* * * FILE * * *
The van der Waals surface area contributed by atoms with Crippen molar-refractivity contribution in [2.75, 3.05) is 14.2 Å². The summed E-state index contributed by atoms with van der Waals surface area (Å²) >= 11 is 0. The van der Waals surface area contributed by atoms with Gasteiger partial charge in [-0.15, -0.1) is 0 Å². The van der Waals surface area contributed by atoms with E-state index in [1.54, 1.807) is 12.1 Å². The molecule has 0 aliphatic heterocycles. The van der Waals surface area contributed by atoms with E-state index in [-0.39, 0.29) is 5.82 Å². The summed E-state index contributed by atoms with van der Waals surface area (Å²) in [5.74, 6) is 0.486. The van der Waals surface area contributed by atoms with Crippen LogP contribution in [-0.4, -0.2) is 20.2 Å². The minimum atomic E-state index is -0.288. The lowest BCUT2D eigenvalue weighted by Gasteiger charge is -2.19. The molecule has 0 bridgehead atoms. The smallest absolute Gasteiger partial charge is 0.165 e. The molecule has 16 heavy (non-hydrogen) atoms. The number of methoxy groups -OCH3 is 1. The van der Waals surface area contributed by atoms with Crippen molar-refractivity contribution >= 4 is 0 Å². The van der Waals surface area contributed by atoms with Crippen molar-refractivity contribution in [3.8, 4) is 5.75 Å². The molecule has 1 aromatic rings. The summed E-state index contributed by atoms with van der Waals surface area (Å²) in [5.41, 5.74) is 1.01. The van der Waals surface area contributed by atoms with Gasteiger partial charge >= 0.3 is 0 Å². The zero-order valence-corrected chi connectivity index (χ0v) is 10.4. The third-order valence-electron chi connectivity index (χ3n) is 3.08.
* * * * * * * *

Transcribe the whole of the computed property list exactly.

The van der Waals surface area contributed by atoms with Crippen molar-refractivity contribution in [2.75, 3.05) is 14.2 Å². The summed E-state index contributed by atoms with van der Waals surface area (Å²) >= 11 is 0. The van der Waals surface area contributed by atoms with Gasteiger partial charge in [-0.15, -0.1) is 0 Å². The van der Waals surface area contributed by atoms with E-state index in [1.54, 1.807) is 12.1 Å². The molecule has 0 aliphatic heterocycles. The van der Waals surface area contributed by atoms with E-state index in [-0.39, 0.29) is 5.82 Å². The summed E-state index contributed by atoms with van der Waals surface area (Å²) in [5.74, 6) is 0.486. The van der Waals surface area contributed by atoms with Crippen LogP contribution in [-0.4, -0.2) is 20.2 Å². The minimum atomic E-state index is -0.288. The lowest BCUT2D eigenvalue weighted by Gasteiger charge is -2.19. The molecule has 0 bridgehead atoms. The smallest absolute Gasteiger partial charge is 0.165 e. The molecule has 16 heavy (non-hydrogen) atoms. The number of methoxy groups -OCH3 is 1. The van der Waals surface area contributed by atoms with Crippen molar-refractivity contribution >= 4 is 0 Å². The van der Waals surface area contributed by atoms with Crippen molar-refractivity contribution in [3.8, 4) is 5.75 Å². The molecule has 1 aromatic rings. The summed E-state index contributed by atoms with van der Waals surface area (Å²) in [5.41, 5.74) is 1.01. The van der Waals surface area contributed by atoms with Gasteiger partial charge >= 0.3 is 0 Å². The zero-order valence-corrected chi connectivity index (χ0v) is 10.4. The third-order valence-electron chi connectivity index (χ3n) is 3.08.